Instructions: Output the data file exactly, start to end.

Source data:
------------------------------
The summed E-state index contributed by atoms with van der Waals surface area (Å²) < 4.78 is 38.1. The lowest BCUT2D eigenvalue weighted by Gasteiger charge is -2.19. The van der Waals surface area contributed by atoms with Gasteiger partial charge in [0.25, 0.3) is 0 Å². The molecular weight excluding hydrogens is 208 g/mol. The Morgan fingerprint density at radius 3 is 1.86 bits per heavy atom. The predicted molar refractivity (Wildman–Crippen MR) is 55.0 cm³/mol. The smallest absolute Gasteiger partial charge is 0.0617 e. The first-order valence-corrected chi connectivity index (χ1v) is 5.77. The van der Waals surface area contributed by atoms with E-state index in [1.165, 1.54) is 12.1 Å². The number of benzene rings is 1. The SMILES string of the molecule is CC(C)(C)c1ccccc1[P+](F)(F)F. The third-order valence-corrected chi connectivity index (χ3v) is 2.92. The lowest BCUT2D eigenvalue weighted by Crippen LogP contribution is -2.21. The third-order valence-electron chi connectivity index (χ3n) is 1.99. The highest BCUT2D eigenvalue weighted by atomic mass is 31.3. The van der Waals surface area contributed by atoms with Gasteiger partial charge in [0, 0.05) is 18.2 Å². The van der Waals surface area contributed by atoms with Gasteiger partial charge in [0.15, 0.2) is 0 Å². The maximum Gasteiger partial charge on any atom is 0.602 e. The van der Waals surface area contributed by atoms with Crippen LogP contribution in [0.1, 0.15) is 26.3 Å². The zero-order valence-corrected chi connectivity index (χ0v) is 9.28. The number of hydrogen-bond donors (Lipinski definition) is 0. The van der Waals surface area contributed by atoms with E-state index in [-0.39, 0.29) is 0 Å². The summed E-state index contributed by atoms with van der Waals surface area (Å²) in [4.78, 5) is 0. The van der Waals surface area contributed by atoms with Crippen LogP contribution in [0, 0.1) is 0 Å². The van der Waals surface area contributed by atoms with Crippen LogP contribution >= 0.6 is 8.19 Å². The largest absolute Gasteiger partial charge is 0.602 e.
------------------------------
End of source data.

The summed E-state index contributed by atoms with van der Waals surface area (Å²) < 4.78 is 38.1. The lowest BCUT2D eigenvalue weighted by Gasteiger charge is -2.19. The van der Waals surface area contributed by atoms with Gasteiger partial charge in [0.25, 0.3) is 0 Å². The molecular weight excluding hydrogens is 208 g/mol. The Morgan fingerprint density at radius 3 is 1.86 bits per heavy atom. The predicted molar refractivity (Wildman–Crippen MR) is 55.0 cm³/mol. The smallest absolute Gasteiger partial charge is 0.0617 e. The first-order valence-corrected chi connectivity index (χ1v) is 5.77. The van der Waals surface area contributed by atoms with E-state index in [1.165, 1.54) is 12.1 Å². The number of benzene rings is 1. The SMILES string of the molecule is CC(C)(C)c1ccccc1[P+](F)(F)F. The third-order valence-corrected chi connectivity index (χ3v) is 2.92. The lowest BCUT2D eigenvalue weighted by Crippen LogP contribution is -2.21. The third-order valence-electron chi connectivity index (χ3n) is 1.99. The highest BCUT2D eigenvalue weighted by atomic mass is 31.3. The van der Waals surface area contributed by atoms with Gasteiger partial charge in [0, 0.05) is 18.2 Å². The van der Waals surface area contributed by atoms with Gasteiger partial charge in [0.15, 0.2) is 0 Å². The maximum Gasteiger partial charge on any atom is 0.602 e. The van der Waals surface area contributed by atoms with Crippen LogP contribution in [0.1, 0.15) is 26.3 Å². The zero-order valence-corrected chi connectivity index (χ0v) is 9.28. The number of hydrogen-bond donors (Lipinski definition) is 0. The van der Waals surface area contributed by atoms with E-state index in [-0.39, 0.29) is 0 Å². The summed E-state index contributed by atoms with van der Waals surface area (Å²) in [4.78, 5) is 0. The van der Waals surface area contributed by atoms with Crippen LogP contribution in [0, 0.1) is 0 Å². The van der Waals surface area contributed by atoms with Crippen LogP contribution >= 0.6 is 8.19 Å². The largest absolute Gasteiger partial charge is 0.602 e.